Wednesday, February 25, 2009

Do Chareidim Have An Influence Over Pixar?

When it comes to animated movies, there are very few major players. The most well known, of course, is Disney. The next two (in no particular order) are Dreamworks and Pixar (which is owned by Disney).

Walt Disney has never shied away from having female lead characters. Their very first full-length animated movie was Snow White and the Seven Dwarves. Over the intervening years, they also produced Cinderella, Sleeping Beauty and many others. Of more recent vintage, there are Disney movies where the main character is not only a female, but also a strong character. The Little Mermaid, Beauty and the Beast, Pocahontas, Hercules, Mulan and even Lilo and Stitch all had very strong female main characters.

Pixar, on the other hand, is very light on strong, female lead characters. In some movies (Toy Story, Bug's Life, Cars) there are no strong female characters at all. In Finding Nemo, Dory is important, but not because she's a female -- her character could just as easily have been male. The same goes for Boo in Monsters, Inc. Collette's character in Ratatoullie is a minor one. I'm not quite sure how female Eve is in WALL-E.

Pixar does get points for Elastigirl (and, to a lesser extent Violet) in The Incredibles and Jesse in Toy Story 2. However, that's about it. Pixar, up to this point, has been more or less completely male dominated, which makes me wonder -- are they doing it for tznius reasons? Is there a "frum" element at work at Pixar? Have the chareidim infiltrated Pixar headquarters?

The Wolf

Hat tip: Vast Public Indifference (not a J-blogger)

8 comments:

justajew said...

I'm thinking it's more of a marketing / demographic issue. Boys might be more drawn to computer animated movies than girls. Can you think of ANY computer animation film with a female lead? How did it perform at the box office?

BrooklynWolf said...

Shrek did very well with a strong female main character.

The Wolf

justajew said...

She was a secondary character at best. The name of the movie wasn't "Fiona."

BrooklynWolf said...

I've got to disagree with you there justajew. Fiona was far more than "just a secondary character" in Shrek.

In any event, I'm not sure that I see why traditional animation vs. computer animation would make that big a deal. I would think the gender of attendees at a movie would be based more on the characters and story rather than what materials were used to produce the drawings.

The Wolf

Joseph said...

>In some movies (Toy Story, Bug's Life, Cars) there are no strong female characters at all. In Finding Nemo, Dory is important, but not because she's a female -- her character could just as easily have been male. The same goes for Boo in Monsters, Inc. Collette's character in Ratatoullie is a minor one. I'm not quite sure how female Eve is in WALL-E<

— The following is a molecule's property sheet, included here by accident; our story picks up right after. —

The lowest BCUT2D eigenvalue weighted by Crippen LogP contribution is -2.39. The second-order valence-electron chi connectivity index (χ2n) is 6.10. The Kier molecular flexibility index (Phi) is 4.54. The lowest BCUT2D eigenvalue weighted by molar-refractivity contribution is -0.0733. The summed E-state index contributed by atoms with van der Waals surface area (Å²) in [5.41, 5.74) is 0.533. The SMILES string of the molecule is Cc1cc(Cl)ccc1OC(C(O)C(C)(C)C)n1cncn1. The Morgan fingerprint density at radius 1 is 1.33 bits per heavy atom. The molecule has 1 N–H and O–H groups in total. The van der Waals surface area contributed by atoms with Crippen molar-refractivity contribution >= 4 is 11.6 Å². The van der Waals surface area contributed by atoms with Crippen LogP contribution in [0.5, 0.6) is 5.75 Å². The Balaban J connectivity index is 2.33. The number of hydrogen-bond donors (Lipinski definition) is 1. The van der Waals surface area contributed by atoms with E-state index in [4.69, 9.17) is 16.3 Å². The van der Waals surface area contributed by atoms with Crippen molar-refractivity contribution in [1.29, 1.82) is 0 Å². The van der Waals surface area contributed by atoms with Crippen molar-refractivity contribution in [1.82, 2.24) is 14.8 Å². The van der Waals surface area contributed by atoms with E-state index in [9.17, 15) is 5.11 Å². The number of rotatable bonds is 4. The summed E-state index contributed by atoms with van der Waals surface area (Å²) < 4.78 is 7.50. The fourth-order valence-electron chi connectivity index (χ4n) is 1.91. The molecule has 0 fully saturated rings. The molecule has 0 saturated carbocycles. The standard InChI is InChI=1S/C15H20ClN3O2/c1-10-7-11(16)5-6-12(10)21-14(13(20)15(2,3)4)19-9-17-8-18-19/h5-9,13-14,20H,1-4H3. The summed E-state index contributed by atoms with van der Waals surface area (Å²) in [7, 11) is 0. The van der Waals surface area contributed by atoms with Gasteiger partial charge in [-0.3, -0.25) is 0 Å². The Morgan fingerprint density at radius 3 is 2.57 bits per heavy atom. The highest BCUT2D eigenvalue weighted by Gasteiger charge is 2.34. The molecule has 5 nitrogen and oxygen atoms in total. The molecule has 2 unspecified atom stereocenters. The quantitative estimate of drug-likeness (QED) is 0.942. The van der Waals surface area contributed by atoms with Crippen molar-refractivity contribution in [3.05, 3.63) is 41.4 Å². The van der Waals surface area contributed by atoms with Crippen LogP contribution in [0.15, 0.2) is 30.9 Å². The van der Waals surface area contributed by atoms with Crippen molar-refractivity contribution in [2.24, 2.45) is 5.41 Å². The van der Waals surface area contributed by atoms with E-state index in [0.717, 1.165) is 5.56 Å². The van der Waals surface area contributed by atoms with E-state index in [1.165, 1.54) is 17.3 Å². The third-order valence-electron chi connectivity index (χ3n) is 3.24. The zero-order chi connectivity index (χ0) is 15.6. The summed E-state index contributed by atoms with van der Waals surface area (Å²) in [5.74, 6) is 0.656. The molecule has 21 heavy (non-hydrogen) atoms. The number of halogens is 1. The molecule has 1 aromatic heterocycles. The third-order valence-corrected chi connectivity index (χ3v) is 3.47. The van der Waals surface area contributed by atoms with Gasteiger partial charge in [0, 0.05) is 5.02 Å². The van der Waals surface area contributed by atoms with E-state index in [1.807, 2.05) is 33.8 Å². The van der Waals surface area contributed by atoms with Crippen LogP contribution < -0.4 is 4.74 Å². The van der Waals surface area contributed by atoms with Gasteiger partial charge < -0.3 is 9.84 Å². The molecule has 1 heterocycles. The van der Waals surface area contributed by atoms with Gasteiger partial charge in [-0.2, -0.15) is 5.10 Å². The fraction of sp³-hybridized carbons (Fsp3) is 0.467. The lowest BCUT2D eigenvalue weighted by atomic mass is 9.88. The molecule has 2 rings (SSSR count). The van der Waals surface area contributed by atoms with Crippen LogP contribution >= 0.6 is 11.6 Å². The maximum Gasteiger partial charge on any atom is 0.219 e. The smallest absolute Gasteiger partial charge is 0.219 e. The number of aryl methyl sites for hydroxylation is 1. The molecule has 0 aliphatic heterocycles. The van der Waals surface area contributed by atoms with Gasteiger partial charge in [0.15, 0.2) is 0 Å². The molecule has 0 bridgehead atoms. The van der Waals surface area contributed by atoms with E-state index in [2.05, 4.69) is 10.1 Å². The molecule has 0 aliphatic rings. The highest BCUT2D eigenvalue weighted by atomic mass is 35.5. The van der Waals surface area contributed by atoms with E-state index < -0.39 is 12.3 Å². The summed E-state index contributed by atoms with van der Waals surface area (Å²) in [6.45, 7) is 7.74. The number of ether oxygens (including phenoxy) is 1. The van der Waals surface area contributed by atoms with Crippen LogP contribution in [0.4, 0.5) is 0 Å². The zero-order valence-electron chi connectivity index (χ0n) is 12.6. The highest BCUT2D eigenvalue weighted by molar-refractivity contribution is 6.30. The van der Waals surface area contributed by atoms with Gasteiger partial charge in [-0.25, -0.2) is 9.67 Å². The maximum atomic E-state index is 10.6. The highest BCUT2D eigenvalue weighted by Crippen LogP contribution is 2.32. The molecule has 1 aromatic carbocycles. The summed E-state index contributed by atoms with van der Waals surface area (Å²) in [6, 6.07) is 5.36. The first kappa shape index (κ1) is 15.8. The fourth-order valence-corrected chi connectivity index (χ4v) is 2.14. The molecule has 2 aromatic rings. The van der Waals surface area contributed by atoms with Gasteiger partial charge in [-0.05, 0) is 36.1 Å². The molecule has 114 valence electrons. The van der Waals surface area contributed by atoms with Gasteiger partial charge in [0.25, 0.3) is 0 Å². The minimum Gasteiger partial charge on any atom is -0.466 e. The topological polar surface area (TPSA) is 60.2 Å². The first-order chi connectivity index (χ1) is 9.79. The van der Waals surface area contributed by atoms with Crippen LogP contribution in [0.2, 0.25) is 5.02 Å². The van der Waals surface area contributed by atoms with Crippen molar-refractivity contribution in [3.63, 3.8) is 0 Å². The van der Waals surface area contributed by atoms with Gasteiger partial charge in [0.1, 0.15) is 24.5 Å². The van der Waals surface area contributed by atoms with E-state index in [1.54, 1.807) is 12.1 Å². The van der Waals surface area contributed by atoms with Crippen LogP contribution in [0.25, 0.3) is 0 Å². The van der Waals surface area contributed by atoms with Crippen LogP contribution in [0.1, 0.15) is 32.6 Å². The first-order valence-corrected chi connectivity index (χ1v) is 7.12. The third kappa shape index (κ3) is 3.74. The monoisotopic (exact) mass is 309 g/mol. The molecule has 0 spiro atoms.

Methinks the Wolf has too much time on his hands! what about getting a head-start on Pesach-cleaning?!

Izgad said...

In general girls are much better than boys at relating to characters of the opposite gender. I guess this is because there is no stigma attached to girls liking guy stuff. So from an economics perspective it makes sense to have mostly male lead characters. It would take a strong push from feminist ideologues to do otherwise.
I personally have no problem with strong female leads. Two of my favorite works of fantasy, Abhorsen and His Dark Material have women as the main characters.

Ezzie said...

I think it's easier for a little girl to identify with a fun male lead in these than a boy to identify with a female lead. Even in Shrek (which is the only one I can think of), the boys were identifying with Shrek, with the donkey, later on with the cat... and even Fiona was this tough chick who doesn't even end up your classic Princessy type. (Same obviously true of the Incredibles.)

A little boy simply does not want to be associating himself with some dainty princess. The classics worked and still work as classic fairy tale types, but if you're creating something new, you are going to for something people will identify with - adults included.

Garnel Ironheart said...

You also have to remember how these strong Disney female characters are portrayed.

Ariel spends most of her movie in her bikini (except for the cut scene where she's shown pretty much naked after getting her legs). Jasmine spends her movie in lingerie. Mulan has to pretend to be a guy to get ahead in the world.
Snow White is a permanent victim. Cinderella reacts but only initiates once and does a pretty pathetic job when she does. Sleeping Beauties sleeps through her role. Lilo is a tomboy who shies away from anything girlish. And Pocohontas is a walking add for pushup bra's. Even Tinkerbell recently evolved from that little glowing thing in the corner of the screen to a skank.
So many Disney has lots of main roles for women but what does the studio think of them?